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January 04, 2007

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Why Good Knives Need Good Sheaths

For about 15 years now, I’ve been having knife sheaths made by a fellow named Chris Kravitt, who operates Treestump Leather in Ellsworth, Maine. I do this not because I am covetous of fine things (although I am that), but because a depressing number of cutlers turn out a fine knife and the sheath is an afterthought. This can get your knife lost, or you stuck in the ass, so it’s better to get a decent sheath.

My most recent sheath-needy knife is a Helle Futura (below), made in Sweden, an absolutely terrific working knife for $70 (darktimberdesigns.com) but with a sheath like linguini that was in the pot too long.


So I sent it to Chris (treestumpleather.com), who will make you a dead-plain sheath, or an ultra-fancy sheath utilizing the hides of not only cattle, but birds and reptiles. Because I believe that a snake is best appreciated while sighting down the barrel of a gun, I always send him a note asking that my sheath be made out of dead cows.


This morning, the knife sheath arrived with a note that reads:

“This sheath is made from the skin of a 100 % American steer that was 100% dead by the time they finished skinning it. It was tanned in [name of foreign country omitted here in the interests of political correctness] so that we didn’t pollute any of our American water. No animals were harmed during the construction of this sheath or the writing of this foolishness. Happy New Year, Chris”

If leatherwork doesn’t pan out for Mr. Kravitt, he can probably have my job.


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The Gun Nut, the sometimes brash and always opinionated blogger for Field and Stream, yesterday shared a little humor with his readers of which I appreciated for two reasons. One I have a sense of humor and two, the humor comes from Ellsworth, Maine of... [Read More]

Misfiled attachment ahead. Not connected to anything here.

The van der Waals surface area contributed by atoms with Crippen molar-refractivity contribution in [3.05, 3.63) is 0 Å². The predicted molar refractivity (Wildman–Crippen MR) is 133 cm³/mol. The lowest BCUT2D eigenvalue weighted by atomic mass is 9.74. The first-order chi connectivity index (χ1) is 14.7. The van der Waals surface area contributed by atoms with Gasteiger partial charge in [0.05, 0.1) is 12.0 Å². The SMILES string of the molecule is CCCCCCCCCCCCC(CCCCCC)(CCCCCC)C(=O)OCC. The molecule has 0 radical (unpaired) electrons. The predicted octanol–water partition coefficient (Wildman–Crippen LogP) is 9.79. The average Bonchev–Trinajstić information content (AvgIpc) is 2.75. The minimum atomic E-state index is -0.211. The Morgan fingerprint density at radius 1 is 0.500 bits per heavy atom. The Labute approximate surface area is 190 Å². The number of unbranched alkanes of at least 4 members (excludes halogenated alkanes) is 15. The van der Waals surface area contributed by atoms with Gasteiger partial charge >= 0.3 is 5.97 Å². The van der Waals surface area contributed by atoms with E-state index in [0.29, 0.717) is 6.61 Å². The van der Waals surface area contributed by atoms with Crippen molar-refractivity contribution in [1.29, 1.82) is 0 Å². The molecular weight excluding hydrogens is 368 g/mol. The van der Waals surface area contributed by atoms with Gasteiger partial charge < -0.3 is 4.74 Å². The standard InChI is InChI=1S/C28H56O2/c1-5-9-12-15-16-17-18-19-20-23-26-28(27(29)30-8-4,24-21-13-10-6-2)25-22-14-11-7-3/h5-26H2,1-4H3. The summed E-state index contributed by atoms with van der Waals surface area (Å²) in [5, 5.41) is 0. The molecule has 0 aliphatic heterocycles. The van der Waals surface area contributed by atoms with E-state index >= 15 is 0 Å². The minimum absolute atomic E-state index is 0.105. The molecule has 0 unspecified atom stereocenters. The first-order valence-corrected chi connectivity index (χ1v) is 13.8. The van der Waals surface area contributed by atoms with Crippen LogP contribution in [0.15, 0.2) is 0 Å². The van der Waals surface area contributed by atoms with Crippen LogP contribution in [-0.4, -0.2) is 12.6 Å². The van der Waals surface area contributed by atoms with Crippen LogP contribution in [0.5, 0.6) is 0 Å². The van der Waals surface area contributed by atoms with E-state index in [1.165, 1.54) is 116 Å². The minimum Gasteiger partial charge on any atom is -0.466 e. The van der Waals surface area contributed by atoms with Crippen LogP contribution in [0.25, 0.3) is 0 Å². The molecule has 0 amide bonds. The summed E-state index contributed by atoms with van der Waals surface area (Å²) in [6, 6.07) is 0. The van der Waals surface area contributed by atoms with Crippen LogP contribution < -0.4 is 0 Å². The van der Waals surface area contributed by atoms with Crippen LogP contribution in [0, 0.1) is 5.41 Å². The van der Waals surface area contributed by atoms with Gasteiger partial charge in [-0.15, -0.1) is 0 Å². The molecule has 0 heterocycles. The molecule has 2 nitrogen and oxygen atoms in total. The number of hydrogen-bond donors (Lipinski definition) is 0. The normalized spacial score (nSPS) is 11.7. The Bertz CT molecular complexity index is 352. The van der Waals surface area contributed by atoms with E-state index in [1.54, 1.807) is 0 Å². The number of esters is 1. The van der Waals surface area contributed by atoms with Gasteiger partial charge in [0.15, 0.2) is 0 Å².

Kristine Shreve

That's a beautiful sheath and a funny guy.

Gotta love people who have a sense of humor.

Also, I second you on the snake thing. The only good snake is a dead snake and preferably one that is no where near where I am.

Irving Stammreich

You guys probably wouldn't know a snake if it bit you in the a**. On the serious side, that's a nice sheath.

Ralph the Rifleman

100% cow hide..to save your hide.
Sounds like a fair deal to me.
If you don't mind mentioning it,Dave, what was the cost of that custom sheath?(Not to confuse cost with it's worth--if it saves your a** from injury, it's WORTH IT)


Very good point about sheath quality. I frequently partially gauge a knife's quality by the included sheath. Poor sheath=don't care about quality=poor quality knife=NO purchase by me.

PS. I like snakes, they eat rats!

Dave Petzal

To Ralph: The one we showed is fancier than what I got. Mine was $50, as are most of Chris' working sheaths. The fancier ones run about $100, with considerable tooling, and the really ornate ones, with dead serpents, reptiles, aardvark, cota-mundi, or poodle skin can go over that.

But for something just to carry a knife in, $50 will do it.


I'll donate him my neighbor's cairn terrier if he'll make me a sheath out of it.

Dave Petzal

To KJ: I believe there is an extra charge for step-on dogs.


Whatever the cost, removing this furry, yapping turd from the gene pool is well worth it.

Marvin Standley

I need a sheaf for a military issue K-Bar Knife. Nothing fancy, just a durable usable one. Can you help me? Thanks, Marvin Standley


i'm a wenger man myself. it can be carried in ones pocket, yet be many times more useful than an ordinary single blade knife.
my vote: snakes are more honest than most of those washington fellows

Ralph the Rifleman

I'll order a K-Bar sheath w/Marvin..the issued one is practical, of course, but it's like serving cappuccino in a santa cup!


I like those Norwegian Helle knives. (Viking blood). I bought one after reading Kieth McCafferty's knife test and write up in the November Field & Stream. I have a bunch of hunting knives (oh well) but the Helle is now my "go-to" knife.

Richard A. Smith

"poodle skin" LOL
The best use of a pooodle yet.

Roger E. Reeves,  Sr.

Today,cleaning my hunting gear, I ran across a knife I had forgotten I had. Can anyone tell me about this knife, good or bad. Stampd on the blade is Shapleigh's of St. Louis, MO. Thanks for any information you guys have. My old faithful is a 64 yr old,(yes I;m 72) Marbles, which I was given many yrs ago, and I have retired it now. Replaced it with a new Marbles in carbon steel. I;m not a fan of stainless steel in knives. Thanks for any help guys. Roger


To Roger Reeves: Try this link:
Hope this helps.

The knife is made in NORWAY Not Sweden

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